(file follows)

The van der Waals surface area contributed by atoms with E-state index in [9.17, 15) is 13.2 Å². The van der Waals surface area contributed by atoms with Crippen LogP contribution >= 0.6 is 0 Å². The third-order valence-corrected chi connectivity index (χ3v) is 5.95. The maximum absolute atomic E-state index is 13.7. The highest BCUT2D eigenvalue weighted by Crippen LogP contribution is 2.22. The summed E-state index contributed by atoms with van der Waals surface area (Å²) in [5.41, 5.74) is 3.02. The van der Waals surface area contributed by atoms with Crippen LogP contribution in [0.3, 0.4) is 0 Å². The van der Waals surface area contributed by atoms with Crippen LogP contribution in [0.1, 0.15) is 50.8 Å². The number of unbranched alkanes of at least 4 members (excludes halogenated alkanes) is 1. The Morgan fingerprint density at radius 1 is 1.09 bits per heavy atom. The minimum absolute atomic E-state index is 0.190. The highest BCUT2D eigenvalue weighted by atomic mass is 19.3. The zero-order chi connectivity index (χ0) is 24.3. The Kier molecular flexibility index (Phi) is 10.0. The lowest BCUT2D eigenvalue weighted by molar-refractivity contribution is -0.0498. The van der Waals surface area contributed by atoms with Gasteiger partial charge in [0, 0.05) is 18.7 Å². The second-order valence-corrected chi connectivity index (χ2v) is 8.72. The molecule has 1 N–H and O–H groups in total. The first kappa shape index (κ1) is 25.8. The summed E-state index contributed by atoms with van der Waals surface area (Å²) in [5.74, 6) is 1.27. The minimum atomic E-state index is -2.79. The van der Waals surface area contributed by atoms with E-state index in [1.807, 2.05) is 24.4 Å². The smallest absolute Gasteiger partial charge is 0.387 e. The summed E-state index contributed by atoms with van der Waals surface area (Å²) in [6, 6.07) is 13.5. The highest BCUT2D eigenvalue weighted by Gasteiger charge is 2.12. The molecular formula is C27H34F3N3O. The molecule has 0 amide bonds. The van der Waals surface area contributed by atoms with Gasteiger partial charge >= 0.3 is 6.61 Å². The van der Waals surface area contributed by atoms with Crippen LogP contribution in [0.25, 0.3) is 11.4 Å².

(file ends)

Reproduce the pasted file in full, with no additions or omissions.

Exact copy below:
The van der Waals surface area contributed by atoms with E-state index in [9.17, 15) is 13.2 Å². The van der Waals surface area contributed by atoms with Crippen LogP contribution >= 0.6 is 0 Å². The third-order valence-corrected chi connectivity index (χ3v) is 5.95. The maximum absolute atomic E-state index is 13.7. The highest BCUT2D eigenvalue weighted by Crippen LogP contribution is 2.22. The summed E-state index contributed by atoms with van der Waals surface area (Å²) in [5.41, 5.74) is 3.02. The van der Waals surface area contributed by atoms with Crippen LogP contribution in [0.3, 0.4) is 0 Å². The van der Waals surface area contributed by atoms with Crippen LogP contribution in [0.1, 0.15) is 50.8 Å². The number of unbranched alkanes of at least 4 members (excludes halogenated alkanes) is 1. The Morgan fingerprint density at radius 1 is 1.09 bits per heavy atom. The minimum absolute atomic E-state index is 0.190. The highest BCUT2D eigenvalue weighted by atomic mass is 19.3. The zero-order chi connectivity index (χ0) is 24.3. The Kier molecular flexibility index (Phi) is 10.0. The lowest BCUT2D eigenvalue weighted by molar-refractivity contribution is -0.0498. The van der Waals surface area contributed by atoms with Gasteiger partial charge in [0, 0.05) is 18.7 Å². The second-order valence-corrected chi connectivity index (χ2v) is 8.72. The molecule has 1 N–H and O–H groups in total. The first kappa shape index (κ1) is 25.8. The summed E-state index contributed by atoms with van der Waals surface area (Å²) in [5.74, 6) is 1.27. The minimum atomic E-state index is -2.79. The van der Waals surface area contributed by atoms with E-state index in [1.807, 2.05) is 24.4 Å². The smallest absolute Gasteiger partial charge is 0.387 e. The summed E-state index contributed by atoms with van der Waals surface area (Å²) in [6, 6.07) is 13.5. The highest BCUT2D eigenvalue weighted by Gasteiger charge is 2.12. The molecular formula is C27H34F3N3O. The molecule has 0 amide bonds. The van der Waals surface area contributed by atoms with Gasteiger partial charge >= 0.3 is 6.61 Å². The van der Waals surface area contributed by atoms with Crippen LogP contribution in [0.25, 0.3) is 11.4 Å².